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So at work we have this old ubuntu image that we use on a lot of production machines. It's 8.04 with a 2.6.24 kernel. I'm stuck with it and we ...
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  1. #1
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    Keep getting dropped to busybox because it can't find the disk


    So at work we have this old ubuntu image that we use on a lot of production machines. It's 8.04 with a 2.6.24 kernel. I'm stuck with it and we have to use it.

    It works fine on most of the hardware we use here, but we're testing new mobos since the one we use is being phased out.

    Anyway, the new mobo I'm trying out always drops me to a busybox shell on startup saying it can't find the hard drive.

    I can boot systemrescuecd off a usb stick fine with it (it does pause for a good while though), but any time I boot off the 8.04 image we have I get the following error:

    ALERT! /dev/disk/by-uuuid/<blah blah blah> does not exist. Dropping to shell.

    This same hard drive works fine in other machines. I've also changed the grub menu.lst to use /dev/sda1 instead of the UUID. I can also mount the hard drive fine when booting from a rescuecd.

    I don't get why it doesn't create the device nodes for the hard drive when it's apparently able to read the boot menu off of it for grub.

    Any ideas?

  2. #2
    Linux Engineer hazel's Avatar
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    Quote Originally Posted by cryptinitedemon View Post
    I don't get why it doesn't create the device nodes for the hard drive when it's apparently able to read the boot menu off of it for grub.

    Any ideas?
    It's GRUB that reads and displays the boot menu; clearly GRUB can read this disk. It's the Linux kernel that is failing to do so. I suspect that this is a udev problem. I don't know a lot about udev, but have you checked (in busybox) that you do actually have the correct device files in /dev?

    I also remember reading somewhere that some recent kernels have problems setting correct names for hard drives. If the kernel thinks your hard drive is /dev/sdb and you have named the root partition in /etc/fstab as /dev/sda1, that obviously creates a problem. It's the kind of thing that might happen with a new mobo where things may be connected differently. Again, looking at the actual device names in /dev might shed some light.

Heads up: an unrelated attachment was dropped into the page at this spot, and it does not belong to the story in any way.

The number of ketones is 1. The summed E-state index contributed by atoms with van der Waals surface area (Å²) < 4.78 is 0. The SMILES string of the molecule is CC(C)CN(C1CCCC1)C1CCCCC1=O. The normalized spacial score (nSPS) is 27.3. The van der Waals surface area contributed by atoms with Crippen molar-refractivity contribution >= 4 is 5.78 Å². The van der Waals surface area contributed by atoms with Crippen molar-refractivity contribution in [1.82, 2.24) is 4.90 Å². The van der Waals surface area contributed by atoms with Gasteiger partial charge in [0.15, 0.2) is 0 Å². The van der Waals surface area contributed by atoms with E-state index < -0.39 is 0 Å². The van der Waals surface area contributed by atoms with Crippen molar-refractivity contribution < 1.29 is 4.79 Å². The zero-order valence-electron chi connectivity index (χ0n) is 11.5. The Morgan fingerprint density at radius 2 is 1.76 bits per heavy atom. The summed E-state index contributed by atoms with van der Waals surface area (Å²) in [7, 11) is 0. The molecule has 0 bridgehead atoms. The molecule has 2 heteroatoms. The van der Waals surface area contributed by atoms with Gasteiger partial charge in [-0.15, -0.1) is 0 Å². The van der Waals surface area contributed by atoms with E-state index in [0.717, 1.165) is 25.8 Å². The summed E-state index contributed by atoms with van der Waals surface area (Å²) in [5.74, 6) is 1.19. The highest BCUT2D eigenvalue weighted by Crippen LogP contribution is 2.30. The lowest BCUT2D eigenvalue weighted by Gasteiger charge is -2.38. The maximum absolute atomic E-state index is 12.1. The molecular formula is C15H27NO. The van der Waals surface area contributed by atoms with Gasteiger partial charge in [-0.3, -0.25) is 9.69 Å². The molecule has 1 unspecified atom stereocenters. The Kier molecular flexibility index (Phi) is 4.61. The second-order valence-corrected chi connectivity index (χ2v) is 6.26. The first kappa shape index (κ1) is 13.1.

[edit]Just thought of something else. You say it's an old version of Ubuntu. Is there a possibility that your mobo has a disk controller which the kernel has no driver for? Because the SystemRescue disc will probably have a newer kernel.
    Last edited by hazel; 01-17-2013 at 01:37 PM.
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  3. #3
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    Quote Originally Posted by hazel View Post
    It's GRUB that reads and displays the boot menu; clearly GRUB can read this disk. It's the Linux kernel that is failing to do so. I suspect that this is a udev problem. I don't know a lot about udev, but have you checked (in busybox) that you do actually have the correct device files in /dev?
    Yeah I've checked. Busybox doesn't show any listings for hard drives at all.


    I also remember reading somewhere that some recent kernels have problems setting correct names for hard drives. If the kernel thinks your hard drive is /dev/sdb and you have named the root partition in /etc/fstab as /dev/sda1, that obviously creates a problem. It's the kind of thing that might happen with a new mobo where things may be connected differently. Again, looking at the actual device names in /dev might shed some light.

    [edit]Just thought of something else. You say it's an old version of Ubuntu. Is there a possibility that your mobo has a disk controller which the kernel has no driver for? Because the SystemRescue disc will probably have a newer kernel.
    I had thought about this, but I was hoping there was a simpler answer than having to compile more drivers into the kernel. When I do lspci I can see that it has a VIA Technologies, INC vx900 Serial ATA Controller. Maybe I need to hunt down drivers for that.

  4. #4
    Trusted Penguin Irithori's Avatar
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    Not to sound rude, but these kind of problems are expected when you mix new hardware with an ancient OS.

    Ubuntu 8.04 *server* barely is within Long Term Support.
    It runs out in April 2013, then there wont be updates anymore.

    My suggestion is to upgrade. Even more, if production machines are involved.
    You must always face the curtain with a bow.

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